I have found some formulas of Little's Law in relation to the application in Kanban, but it still makes little sense for me. Two quotations from different sources.

Average Cycle Time = Average Work In Progress / Average Throughput Little’s law locks the three measures (WIP, throughput and cycle time) together in a unique and consistent way for any system to which it applies.


According to Little’s Law, Average Throughput = Average WIP divided by average cycle time

A number of questions arise. Why would I need this in order to calculate the average time if I can just sum up all cycles time from each item and divide it by the number of items?

Isn't "Work in Progress" is a fixed value and thus can't be average?

My WIP is 3, average cycle time is 1 day. 3/1 = 3. Throughput is 3. 3 what? :) Parrots?

The first formula is just not applicable. Where can I find a value of throughput?

1 Answer 1


Little's Law is most commonly used to explain why the practices in Kanban exist. As you point out, you can just calculate the average cycle time and don't need Little's Law to tell you what it is.

Now, you say your WIP is 3. I think you are conflating WIP with WIP limit. WIP limit is a set number but you should not be at your limit at all times. But for a moment, let's assume your average WIP is 3.

Since T = W/C, also C = W/T. To use your numbers, C = 3/3 = 1. Now, let's say your manager pressures you to take on 2 more things. Now C = 5/3 = 1.66 days. So, increasing WIP will increase cycle time. When applying Little's Law to Kanban, it's worth noting that Cycle Time and Throughput aren't directly influencable. They are only observable afterward. So what happens when people try to get more done is they often cram more work in, which has the opposite effect.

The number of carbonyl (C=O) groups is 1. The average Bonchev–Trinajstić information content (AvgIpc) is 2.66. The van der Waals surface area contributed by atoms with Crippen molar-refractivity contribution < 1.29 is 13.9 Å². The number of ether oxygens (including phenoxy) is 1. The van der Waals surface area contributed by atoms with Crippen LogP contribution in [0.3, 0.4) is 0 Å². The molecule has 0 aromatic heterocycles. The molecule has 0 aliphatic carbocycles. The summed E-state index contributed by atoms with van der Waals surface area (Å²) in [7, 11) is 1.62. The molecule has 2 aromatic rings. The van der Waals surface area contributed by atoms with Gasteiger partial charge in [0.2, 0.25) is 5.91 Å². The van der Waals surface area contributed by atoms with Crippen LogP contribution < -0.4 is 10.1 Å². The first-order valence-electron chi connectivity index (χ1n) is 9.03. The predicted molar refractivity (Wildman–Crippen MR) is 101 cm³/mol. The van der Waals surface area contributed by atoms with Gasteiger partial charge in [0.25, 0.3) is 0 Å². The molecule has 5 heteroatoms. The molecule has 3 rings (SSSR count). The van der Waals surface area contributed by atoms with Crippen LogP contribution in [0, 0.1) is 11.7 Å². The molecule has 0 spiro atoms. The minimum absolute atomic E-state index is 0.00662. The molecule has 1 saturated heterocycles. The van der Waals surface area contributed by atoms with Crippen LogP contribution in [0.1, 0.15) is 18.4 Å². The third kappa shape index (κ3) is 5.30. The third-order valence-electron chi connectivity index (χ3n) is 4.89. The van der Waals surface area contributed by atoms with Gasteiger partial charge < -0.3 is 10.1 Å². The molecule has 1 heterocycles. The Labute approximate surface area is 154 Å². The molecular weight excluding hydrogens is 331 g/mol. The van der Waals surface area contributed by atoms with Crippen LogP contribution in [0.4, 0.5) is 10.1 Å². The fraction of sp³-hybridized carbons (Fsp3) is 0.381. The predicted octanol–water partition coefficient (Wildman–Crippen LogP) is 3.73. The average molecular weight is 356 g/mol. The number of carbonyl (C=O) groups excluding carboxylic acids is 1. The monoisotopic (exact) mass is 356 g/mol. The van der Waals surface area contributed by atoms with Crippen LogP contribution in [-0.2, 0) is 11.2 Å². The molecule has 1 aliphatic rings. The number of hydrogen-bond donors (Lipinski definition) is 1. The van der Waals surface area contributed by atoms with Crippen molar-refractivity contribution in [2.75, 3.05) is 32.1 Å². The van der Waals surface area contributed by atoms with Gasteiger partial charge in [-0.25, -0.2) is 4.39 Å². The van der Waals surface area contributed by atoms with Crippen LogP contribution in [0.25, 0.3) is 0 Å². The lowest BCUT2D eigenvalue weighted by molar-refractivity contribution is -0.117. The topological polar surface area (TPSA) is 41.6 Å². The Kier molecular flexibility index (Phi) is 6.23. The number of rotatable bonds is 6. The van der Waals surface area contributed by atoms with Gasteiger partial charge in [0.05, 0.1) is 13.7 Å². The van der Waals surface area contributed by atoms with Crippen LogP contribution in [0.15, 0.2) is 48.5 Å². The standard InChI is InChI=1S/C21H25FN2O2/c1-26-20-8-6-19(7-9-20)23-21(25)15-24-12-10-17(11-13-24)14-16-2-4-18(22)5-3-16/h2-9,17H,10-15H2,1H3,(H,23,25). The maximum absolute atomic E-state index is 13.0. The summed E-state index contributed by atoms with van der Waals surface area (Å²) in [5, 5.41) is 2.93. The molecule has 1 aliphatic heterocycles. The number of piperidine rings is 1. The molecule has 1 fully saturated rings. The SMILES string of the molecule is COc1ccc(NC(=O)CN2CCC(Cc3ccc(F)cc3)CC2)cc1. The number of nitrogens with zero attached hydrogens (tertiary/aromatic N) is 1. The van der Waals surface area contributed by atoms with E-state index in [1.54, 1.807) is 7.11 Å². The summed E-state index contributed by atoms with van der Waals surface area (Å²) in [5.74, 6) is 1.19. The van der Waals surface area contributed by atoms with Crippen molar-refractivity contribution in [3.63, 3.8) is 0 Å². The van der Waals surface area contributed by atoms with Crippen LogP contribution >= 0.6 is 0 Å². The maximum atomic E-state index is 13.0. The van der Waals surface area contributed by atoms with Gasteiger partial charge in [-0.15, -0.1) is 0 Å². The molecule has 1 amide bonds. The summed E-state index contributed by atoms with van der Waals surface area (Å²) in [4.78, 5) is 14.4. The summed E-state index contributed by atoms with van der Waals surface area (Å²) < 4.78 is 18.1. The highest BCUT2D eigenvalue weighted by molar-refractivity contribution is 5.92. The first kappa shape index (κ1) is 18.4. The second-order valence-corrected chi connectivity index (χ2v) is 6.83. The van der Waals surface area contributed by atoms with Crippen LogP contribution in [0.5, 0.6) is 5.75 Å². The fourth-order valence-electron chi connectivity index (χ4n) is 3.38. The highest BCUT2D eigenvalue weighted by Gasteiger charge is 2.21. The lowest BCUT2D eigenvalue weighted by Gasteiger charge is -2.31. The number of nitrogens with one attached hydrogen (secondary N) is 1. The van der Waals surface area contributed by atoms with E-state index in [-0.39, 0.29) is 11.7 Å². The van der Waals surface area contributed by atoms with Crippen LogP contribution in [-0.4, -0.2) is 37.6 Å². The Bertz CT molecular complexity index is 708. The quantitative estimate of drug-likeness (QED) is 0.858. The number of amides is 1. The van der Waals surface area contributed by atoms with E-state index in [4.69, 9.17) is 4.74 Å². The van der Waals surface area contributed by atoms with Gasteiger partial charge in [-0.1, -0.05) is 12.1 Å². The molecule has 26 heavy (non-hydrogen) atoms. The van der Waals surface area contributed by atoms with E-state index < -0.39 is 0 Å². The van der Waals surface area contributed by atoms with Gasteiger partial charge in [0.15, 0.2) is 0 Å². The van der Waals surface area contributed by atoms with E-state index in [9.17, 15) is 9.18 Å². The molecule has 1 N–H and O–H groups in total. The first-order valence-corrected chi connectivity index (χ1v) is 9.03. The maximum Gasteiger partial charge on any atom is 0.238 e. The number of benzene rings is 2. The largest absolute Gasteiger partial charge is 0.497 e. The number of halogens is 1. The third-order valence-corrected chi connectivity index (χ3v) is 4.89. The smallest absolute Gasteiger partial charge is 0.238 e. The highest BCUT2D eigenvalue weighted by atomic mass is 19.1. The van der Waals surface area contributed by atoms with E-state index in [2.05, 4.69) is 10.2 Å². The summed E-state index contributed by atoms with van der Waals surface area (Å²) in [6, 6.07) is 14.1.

One thing Little's Law doesn't effectively express is context switching and other forms of overhead that increase as WIP increases. What happens in practice is as WIP goes up, Cycle time grows faster due to that overhead, so if you your WIP doubles, your cycle time will usually more than double, which will cause a lowering of throughput. This is not universally true, which is why you don't see it in Little's Law, but it is true in most processes.

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